Coat of arms used 1945–1952

After briefly being controlled by the USA, from July 1945, the state of Thuringia came under the Soviet occupation zone, and was expanded to include parts Prussian Saxony, such as the areas around Erfurt, Mühlhausen, and Nordhausen. Erfurt became the new capital of Thuringia.

In 1952, the German Democratic Republic dissolved its states, and created districts (Bezirke) instead. The three districts that shared the territory of Thuringia were based in Erfurt, Gera and Suhl.

The State of Thuringia was restored with slightly altered borders during Germany's reunification in 1990.


  List of Minister-presidents of Thüringen

  The state of Thuringia (red) upon its formation in 1920

  August 30, 2009 state election

e • d Summary of the 30 August 2009 election results for the Landtag of Thuringia
Party Party list votes Vote % (change) Total Seats (change) Seat %
Christian Democratic Union (CDU) 329,241 31.2% (−11.8) 30 (−15) 34.1%
The Left 288,932 27.4% (+1.3) 27 (−1) 30.7%
Social Democratic Party (SPD) 195,353 18.5% (+4) 18 (+3) 20.5%
Free Democratic Party (FDP) 80,511 7.6% (+4) 7 (+7) 8.0%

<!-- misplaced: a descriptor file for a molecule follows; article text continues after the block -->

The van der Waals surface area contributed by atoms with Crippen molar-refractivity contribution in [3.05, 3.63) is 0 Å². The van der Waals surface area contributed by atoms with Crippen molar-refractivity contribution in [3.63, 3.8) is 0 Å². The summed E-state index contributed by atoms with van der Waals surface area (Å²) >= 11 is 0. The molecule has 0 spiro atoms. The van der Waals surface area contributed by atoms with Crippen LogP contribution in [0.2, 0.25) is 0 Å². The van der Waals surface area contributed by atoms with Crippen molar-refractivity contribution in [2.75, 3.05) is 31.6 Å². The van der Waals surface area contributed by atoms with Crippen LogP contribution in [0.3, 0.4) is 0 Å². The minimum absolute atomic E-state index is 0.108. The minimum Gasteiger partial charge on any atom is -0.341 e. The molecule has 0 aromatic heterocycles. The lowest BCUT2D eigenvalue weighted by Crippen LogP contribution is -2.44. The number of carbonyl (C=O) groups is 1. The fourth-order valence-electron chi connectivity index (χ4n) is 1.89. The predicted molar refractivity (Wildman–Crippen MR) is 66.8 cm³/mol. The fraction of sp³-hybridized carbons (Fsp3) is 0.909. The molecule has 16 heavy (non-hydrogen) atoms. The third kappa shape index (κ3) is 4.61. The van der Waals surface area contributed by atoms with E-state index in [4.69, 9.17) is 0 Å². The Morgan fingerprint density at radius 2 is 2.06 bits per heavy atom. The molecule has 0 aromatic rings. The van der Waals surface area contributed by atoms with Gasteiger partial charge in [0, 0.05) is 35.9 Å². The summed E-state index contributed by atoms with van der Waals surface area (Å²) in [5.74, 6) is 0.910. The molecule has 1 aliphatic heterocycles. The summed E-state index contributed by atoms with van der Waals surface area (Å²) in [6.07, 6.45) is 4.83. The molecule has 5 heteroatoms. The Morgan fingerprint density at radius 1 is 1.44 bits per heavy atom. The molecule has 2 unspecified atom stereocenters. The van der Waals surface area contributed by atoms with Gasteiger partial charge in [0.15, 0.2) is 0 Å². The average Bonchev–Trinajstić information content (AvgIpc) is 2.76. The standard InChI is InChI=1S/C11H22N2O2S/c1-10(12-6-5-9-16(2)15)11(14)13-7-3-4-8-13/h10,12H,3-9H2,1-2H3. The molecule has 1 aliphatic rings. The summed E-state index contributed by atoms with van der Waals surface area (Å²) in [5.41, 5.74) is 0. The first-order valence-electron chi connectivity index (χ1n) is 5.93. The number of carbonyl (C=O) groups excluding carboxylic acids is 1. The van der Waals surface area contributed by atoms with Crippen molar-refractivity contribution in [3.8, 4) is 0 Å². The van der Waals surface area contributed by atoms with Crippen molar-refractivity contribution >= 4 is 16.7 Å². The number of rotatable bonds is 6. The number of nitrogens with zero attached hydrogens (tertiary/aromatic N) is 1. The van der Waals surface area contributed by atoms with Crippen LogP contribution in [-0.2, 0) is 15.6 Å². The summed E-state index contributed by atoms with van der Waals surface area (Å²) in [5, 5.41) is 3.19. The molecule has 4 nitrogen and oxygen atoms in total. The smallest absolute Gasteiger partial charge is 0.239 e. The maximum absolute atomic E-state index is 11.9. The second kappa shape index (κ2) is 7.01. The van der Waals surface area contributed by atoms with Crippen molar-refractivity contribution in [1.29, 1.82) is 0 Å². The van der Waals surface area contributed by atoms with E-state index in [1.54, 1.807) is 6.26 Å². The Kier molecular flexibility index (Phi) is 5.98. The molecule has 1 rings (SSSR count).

Alliance '90/The Greens (Grüne) 64,889 6.2% (+1.7) 6 (+6) 6.8%
National Democratic Party (NPD) 45,401 4.3% (+2.7)
Free Voters in Thuringia 40,834 3.9% (+1.3)
All Others 9,040 0.8%
Totals 1,054,201 100.0% 88 100.0%

Turnout was 56.2%. SPD and CDU formed a coalition seven weeks after the election.[4]


Since the Protestant Reformation, the largest religion in Thuringia has been Lutheranism. Under Communist rule, church membership was strongly discouraged and today over half of the population is religiously unaffiliated. The Evangelical Church in Germany remains the largest faith in the state, adhered to by 25.1 % of the population.,[5] Members of the Catholic Church form 7.8 %.[6]


  See also


  External links